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Russia

Young, educated and unemployed in Russia

It's not only the EU "crisis" countries that have high levels of youth unemployement. In Russia, many recent graduates are taking any job they can find. Experts are calling on Russia's politicians to change that.

Approximately 30 percent of Russian university graduates under the age of 25 do not have a full-time job. If they do, they've had a rough time getting there.

Anywhere from 65 to 70 percent of graduates are not able to find work directly after graduation, but require, on average, five-to-six months to find a position. Nor is that position protected under Russian labor law. Twenty-five percent of those employed do not have a contract with their employer.

And often, those jobs do not provide enough to survive on. According to a study by the New Economic School in Moscow, more than 50 percent of young academics who work in the Russian public sector have second or even third jobs in order to make ends meet.

'Latent unemployment'

A man wearing a hooded jacket stands outside a restaurant.
(Photo: DW/Egor Winogradow
via: DW/Natalie Posdnjakov)

Positions in gastronomy are a popular last resort for those who have just graduated college

For many university graduates in Russia, a last step in the educational process is to learn the term "latent unemployment." Latent unemployment is when educational skills are under-utilized: engineers end up working as roofers, or scientists as salespeople. In Russia, highly-trained professionals are often overqualified for the jobs they have.

Such is the case with Jelena Kusnezova from Kemerovo, an industrial city of 500,000 in the heart of central Russia. In 2009 she graduated with a degree in pedagogy - enabling her to teach at the high school level - but she could only find a job at a kindergarten. After nine months she was let go, her position then filled by a person related to the kindergarten's director.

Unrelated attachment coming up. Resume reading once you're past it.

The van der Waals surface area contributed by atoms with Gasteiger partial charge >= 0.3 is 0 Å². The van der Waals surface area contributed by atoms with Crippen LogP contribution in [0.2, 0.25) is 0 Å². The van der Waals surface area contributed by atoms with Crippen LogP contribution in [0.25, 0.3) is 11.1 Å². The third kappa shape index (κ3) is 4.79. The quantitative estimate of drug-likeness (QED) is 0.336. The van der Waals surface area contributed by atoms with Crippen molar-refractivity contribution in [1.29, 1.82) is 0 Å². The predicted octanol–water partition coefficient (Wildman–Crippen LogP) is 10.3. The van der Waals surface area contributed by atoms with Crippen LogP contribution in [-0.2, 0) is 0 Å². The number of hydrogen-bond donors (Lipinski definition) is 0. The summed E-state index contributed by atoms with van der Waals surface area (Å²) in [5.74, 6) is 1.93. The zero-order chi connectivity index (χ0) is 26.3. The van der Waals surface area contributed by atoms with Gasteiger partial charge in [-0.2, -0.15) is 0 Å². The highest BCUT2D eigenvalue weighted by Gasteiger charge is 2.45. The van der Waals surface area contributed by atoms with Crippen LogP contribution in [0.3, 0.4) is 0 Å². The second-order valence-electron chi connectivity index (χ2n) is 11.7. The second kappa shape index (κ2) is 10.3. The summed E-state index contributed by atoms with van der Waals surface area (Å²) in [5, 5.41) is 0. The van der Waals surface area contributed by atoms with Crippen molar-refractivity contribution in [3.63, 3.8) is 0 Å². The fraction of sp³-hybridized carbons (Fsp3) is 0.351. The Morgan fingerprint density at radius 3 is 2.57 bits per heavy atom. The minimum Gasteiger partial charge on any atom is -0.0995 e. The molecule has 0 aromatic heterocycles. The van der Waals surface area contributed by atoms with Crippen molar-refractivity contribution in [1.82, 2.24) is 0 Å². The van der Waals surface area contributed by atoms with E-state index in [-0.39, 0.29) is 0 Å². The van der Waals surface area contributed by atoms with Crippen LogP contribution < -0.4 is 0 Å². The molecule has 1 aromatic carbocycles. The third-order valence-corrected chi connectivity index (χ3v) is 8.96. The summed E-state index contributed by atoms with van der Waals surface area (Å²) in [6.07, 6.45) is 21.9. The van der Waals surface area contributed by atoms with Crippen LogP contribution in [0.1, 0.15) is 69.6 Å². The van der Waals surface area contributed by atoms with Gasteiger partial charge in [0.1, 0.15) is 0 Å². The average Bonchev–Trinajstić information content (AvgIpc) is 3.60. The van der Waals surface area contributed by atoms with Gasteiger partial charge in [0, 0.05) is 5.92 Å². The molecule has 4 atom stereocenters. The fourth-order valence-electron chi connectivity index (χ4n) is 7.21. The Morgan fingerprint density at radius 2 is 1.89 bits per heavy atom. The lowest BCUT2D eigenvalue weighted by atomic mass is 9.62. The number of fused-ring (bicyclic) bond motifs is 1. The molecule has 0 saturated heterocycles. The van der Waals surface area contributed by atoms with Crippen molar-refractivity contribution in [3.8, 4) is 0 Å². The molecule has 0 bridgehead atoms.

Today, Kusnezova works at an alehouse. The would-be teacher does have work, but it's work that has little to do with her area of expertise. The skills she obtained during her time at university are now fading and return to the field of public education is becoming increasingly difficult.

Freelance risks

In the realm of freelance work there are more positive signs: young Russian professionals tend to find more work within their field of study as freelancers. As a result they can chalk up work experience and utilize skills developed during their studies.

Today, every fifth graduate in Russia works on a freelance basis, particularly in the fields of journalism, programming, design and translation. The majority of freelancers are found in the IT sector, with a full 35 percent of the IT workforce being composed of freelance workers, according to Russian statistics.

Yet freelance work offers little security to young Russians. In fact, it offers the opposite. For freelancers, many of whom have nothing more than oral agreements with companies giving them work, unemployment is always just around the corner. Freelancers receive no social benefits through their work and are also easily cheated out of pay. According to the Russian freelance web portal, "freelance.ru," up to 18 percent of all contracts awarded to freelancers are either paid in part or not at all.

State funding

A half-dozen men in business suits sit around a wooden table in a serious, business-like setting.
(Photo:RIA-Novosti, Yekaterina Shtukina, Presidential Press Service/AP/dapd)

Russia's government has come under criticism for failing to ensure job opportunities for graduates

Russian experts are convinced that the Russian government must employ measures to counteract unemployment among young Russian graduates.

Anna Otschkina of the independent Russian Institute for global research and social movements names three preconditions that would make it possible for young graduates to find jobs within their fields of study: economic growth, economic stability and government support.

At the moment none of these three prerequisites have been met. "Instead of helping young people, government leaders are destroying the educational system," the political scientist told DW.

Even Tatiana Tschetvernina at Moscow's New Economic School feels that the Russian government needs to intervene to help young graduates to gain work experience in the field they studied.

When Tschetvernina was studying years ago, young Russians were able, as a part of their education, to obtain relevant work experience. That increases the chances, she believes, of finding a job upon graduation. She therefore hopes to see government-sponsored internships, which could, she feels, have a very positive impact on Russian graduates.

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